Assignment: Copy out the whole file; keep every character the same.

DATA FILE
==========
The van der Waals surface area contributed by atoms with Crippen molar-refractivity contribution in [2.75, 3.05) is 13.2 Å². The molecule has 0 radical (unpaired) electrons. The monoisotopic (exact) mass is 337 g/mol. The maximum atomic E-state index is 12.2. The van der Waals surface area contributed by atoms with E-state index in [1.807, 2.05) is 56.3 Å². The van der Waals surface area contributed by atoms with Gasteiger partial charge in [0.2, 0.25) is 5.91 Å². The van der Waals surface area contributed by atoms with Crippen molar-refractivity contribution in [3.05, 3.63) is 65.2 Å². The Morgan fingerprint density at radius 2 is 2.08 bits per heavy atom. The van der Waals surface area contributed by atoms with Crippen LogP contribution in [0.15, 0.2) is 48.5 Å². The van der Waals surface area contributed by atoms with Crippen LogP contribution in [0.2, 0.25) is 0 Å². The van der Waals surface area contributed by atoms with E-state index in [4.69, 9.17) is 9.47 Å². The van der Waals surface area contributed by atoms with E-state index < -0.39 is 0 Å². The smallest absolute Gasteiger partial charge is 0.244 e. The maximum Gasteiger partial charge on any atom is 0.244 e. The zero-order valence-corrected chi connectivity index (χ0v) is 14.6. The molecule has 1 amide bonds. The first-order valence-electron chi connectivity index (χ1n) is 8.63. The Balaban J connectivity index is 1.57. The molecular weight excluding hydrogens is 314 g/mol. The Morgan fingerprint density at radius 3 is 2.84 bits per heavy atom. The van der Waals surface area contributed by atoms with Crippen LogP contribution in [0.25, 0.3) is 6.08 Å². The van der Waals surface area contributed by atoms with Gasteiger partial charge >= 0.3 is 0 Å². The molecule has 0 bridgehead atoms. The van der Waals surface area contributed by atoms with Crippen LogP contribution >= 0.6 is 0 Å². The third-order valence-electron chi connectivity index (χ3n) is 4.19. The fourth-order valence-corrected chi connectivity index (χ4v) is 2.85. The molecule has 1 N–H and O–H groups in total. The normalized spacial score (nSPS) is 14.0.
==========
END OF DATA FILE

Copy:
The van der Waals surface area contributed by atoms with Crippen molar-refractivity contribution in [2.75, 3.05) is 13.2 Å². The molecule has 0 radical (unpaired) electrons. The monoisotopic (exact) mass is 337 g/mol. The maximum atomic E-state index is 12.2. The van der Waals surface area contributed by atoms with E-state index in [1.807, 2.05) is 56.3 Å². The van der Waals surface area contributed by atoms with Gasteiger partial charge in [0.2, 0.25) is 5.91 Å². The van der Waals surface area contributed by atoms with Crippen molar-refractivity contribution in [3.05, 3.63) is 65.2 Å². The Morgan fingerprint density at radius 2 is 2.08 bits per heavy atom. The van der Waals surface area contributed by atoms with Crippen LogP contribution in [0.15, 0.2) is 48.5 Å². The van der Waals surface area contributed by atoms with Crippen LogP contribution in [0.2, 0.25) is 0 Å². The van der Waals surface area contributed by atoms with E-state index in [4.69, 9.17) is 9.47 Å². The van der Waals surface area contributed by atoms with E-state index < -0.39 is 0 Å². The smallest absolute Gasteiger partial charge is 0.244 e. The maximum Gasteiger partial charge on any atom is 0.244 e. The zero-order valence-corrected chi connectivity index (χ0v) is 14.6. The molecule has 1 amide bonds. The first-order valence-electron chi connectivity index (χ1n) is 8.63. The Balaban J connectivity index is 1.57. The molecular weight excluding hydrogens is 314 g/mol. The Morgan fingerprint density at radius 3 is 2.84 bits per heavy atom. The van der Waals surface area contributed by atoms with Crippen LogP contribution in [0.25, 0.3) is 6.08 Å². The van der Waals surface area contributed by atoms with Gasteiger partial charge >= 0.3 is 0 Å². The molecule has 0 bridgehead atoms. The van der Waals surface area contributed by atoms with Crippen LogP contribution >= 0.6 is 0 Å². The third-order valence-electron chi connectivity index (χ3n) is 4.19. The fourth-order valence-corrected chi connectivity index (χ4v) is 2.85. The molecule has 1 N–H and O–H groups in total. The normalized spacial score (nSPS) is 14.0.